Formulators Forum—Turning Raw Material Supply Challenges into Opportunities
Posted on Monday, May 9, 2022
For the powder coating resin industry, the past two years have certainly been an interesting ride. Our collective dependence on a few crucial ingredients—namely terephthalic acid (PTA), neopentyl glycol (NPG), isophthalic acid (PIA), and a variety of key catalysts and additives—has left us exposed to the turbulence the global marketplace has been experiencing and its related disruptions. And disruption anywhere means availability problems everywhere—not just for these key raw materials, but for their feedstocks and their feedstocks’ feedstocks in turn. In this light, the powder coating supply chain looks very vulnerable.
Sure enough, these concerns have proven to be well founded. Powder coating resin production was impacted by a perfect storm of externally driven challenges, from raw material shortages and supply issues to rising costs and high demand. Meanwhile, regional dynamics and disruptions have had variable regional and global effects on the powder coating value chain.
Operationally, we’ve faced labor difficulties caused by quarantines and higher-than-normal sickness rates, raw material constraints, and the need to keep up with customer-demand volatility. Logistically, we’ve dealt with shortages in sea freight container space, port congestions, and significant delays in the delivery of raw materials. In China, the implementation of the dual control policy (provinces are given targets for total energy consumption and energy intensity, which is the amount of energy consumed for each unit of GDP growth) has affected manufacturing output as well as market demand. And in terms of costs, we’ve seen strong inflationary pressure, ever-higher energy and raw material prices, and astronomical rises in freight rates. Add in non-pandemic-related challenges, such as rising trade tariffs and the Suez Canal blockage, and supply chain management has, let’s say, seen easier times.
How has the powder coating resin industry overcome these issues? Adaptability has been key. We’ve found that a diversified supply base and global scale have proven particularly valuable. Having the flexibility to source and transport materials from multiple locations means some sites can complete orders for others. Wherever possible, businesses have spread risk and re-allocated resources and logistical routes to ensure continuity for customers.
Relying on existing scale and a wide supply base is not enough to minimize risks in the long term: proactive scenario planning for sourcing and logistics processes is also extremely valuable. For example, one important contingency measure is to identify alternative supply routes in case major transport hubs become unavailable—a situation we faced during the Houston storms in 2021. This allows alternatives if key ports are hit by extreme weather conditions or other crises.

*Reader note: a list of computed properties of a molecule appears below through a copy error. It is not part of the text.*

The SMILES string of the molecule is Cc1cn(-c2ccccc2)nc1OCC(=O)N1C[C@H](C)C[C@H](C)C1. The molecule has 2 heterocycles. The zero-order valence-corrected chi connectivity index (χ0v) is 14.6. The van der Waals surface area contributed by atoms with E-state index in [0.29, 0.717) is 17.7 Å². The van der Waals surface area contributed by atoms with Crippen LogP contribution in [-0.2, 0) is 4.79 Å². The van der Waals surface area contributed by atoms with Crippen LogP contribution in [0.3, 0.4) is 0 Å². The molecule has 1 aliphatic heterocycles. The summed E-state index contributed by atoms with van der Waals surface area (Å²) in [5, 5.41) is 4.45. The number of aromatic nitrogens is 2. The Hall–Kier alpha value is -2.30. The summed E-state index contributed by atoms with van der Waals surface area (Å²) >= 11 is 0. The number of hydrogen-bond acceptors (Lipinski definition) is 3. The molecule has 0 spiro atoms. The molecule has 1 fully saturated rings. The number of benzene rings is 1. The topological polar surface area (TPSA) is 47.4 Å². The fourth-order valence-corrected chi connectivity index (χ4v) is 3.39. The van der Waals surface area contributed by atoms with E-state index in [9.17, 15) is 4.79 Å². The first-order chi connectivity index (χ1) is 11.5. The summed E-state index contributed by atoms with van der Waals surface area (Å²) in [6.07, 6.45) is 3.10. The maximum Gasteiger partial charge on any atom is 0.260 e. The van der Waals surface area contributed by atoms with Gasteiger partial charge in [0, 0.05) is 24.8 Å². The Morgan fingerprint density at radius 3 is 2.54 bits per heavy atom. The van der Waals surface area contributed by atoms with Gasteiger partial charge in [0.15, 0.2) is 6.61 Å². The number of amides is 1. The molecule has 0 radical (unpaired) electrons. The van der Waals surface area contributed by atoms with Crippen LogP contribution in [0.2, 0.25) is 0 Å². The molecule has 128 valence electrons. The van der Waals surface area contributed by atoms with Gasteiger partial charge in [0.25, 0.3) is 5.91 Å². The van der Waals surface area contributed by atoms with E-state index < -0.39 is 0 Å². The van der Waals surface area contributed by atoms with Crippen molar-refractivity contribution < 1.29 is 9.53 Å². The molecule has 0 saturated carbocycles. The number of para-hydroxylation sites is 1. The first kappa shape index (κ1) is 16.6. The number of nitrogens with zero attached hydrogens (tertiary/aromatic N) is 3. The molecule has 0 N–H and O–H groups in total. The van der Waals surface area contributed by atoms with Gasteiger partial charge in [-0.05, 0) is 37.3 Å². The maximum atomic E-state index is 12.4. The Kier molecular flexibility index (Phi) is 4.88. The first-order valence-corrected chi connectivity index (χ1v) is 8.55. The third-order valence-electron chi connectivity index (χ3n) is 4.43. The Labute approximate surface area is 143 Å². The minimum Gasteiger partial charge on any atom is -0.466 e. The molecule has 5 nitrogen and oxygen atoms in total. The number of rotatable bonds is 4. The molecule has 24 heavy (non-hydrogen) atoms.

It’s also important to manage raw material shortages for production plants. At times our team has had to be resourceful in managing alternative supply forms for certain raw materials to continue production and guarantee product quality. This is where trusted key suppliers, and some creative thinking in obtaining raw material volumes from other regions, can help relieve this pressure and mitigate most of the impact on powder coating plants.
Open communication and transparency also play critical roles during a disruption. When lead times rise as sharply as they have, proactively keeping customers up to date about unavoidable delays helps maintain and build trust. In turn, regular contact has enabled customers to share their priorities with us, helping us to serve them better. External pressures don’t have to signal bad news for valuable customer relationships: with effective, transparent communication, it’s possible to strengthen client relationships during challenging times—a silver lining to all this supply chain turbulence.
Above all, the challenges of the past two years reminded us of the value of investment in supply chain efforts and resilience building. At Covestro, we’re using what we’ve learned to rebuild our stocks so we can continue to meet growing demand from the powder coating market. Taking a proactive, transparent, and agile approach positions us to maintain business continuity even in the face of future uncertainty.
Is more uncertainty expected? The outlook for this year and beyond is difficult to predict but based on what we’ve seen in the first quarter of 2022, the world is unlikely to become less volatile anytime soon. In Europe, the war in Ukraine is already having an impact on raw materials, and prices of both gas and oil are fluctuating at historic levels. China’s dual-control policy is still in place and pandemic lockdowns in cities and factories are tightening as COVID continues to be a factor.
With demand for raw materials still high and energy and material prices continuing to rise, supply challenges remain an ever-present (and future) reality for the powder coating industry. In this market landscape, shock-proof contingencies and operational resilience will be more important than ever in moving forward toward a more stable ‘next normal’.
Bob Cregg is business director North America at Covestro.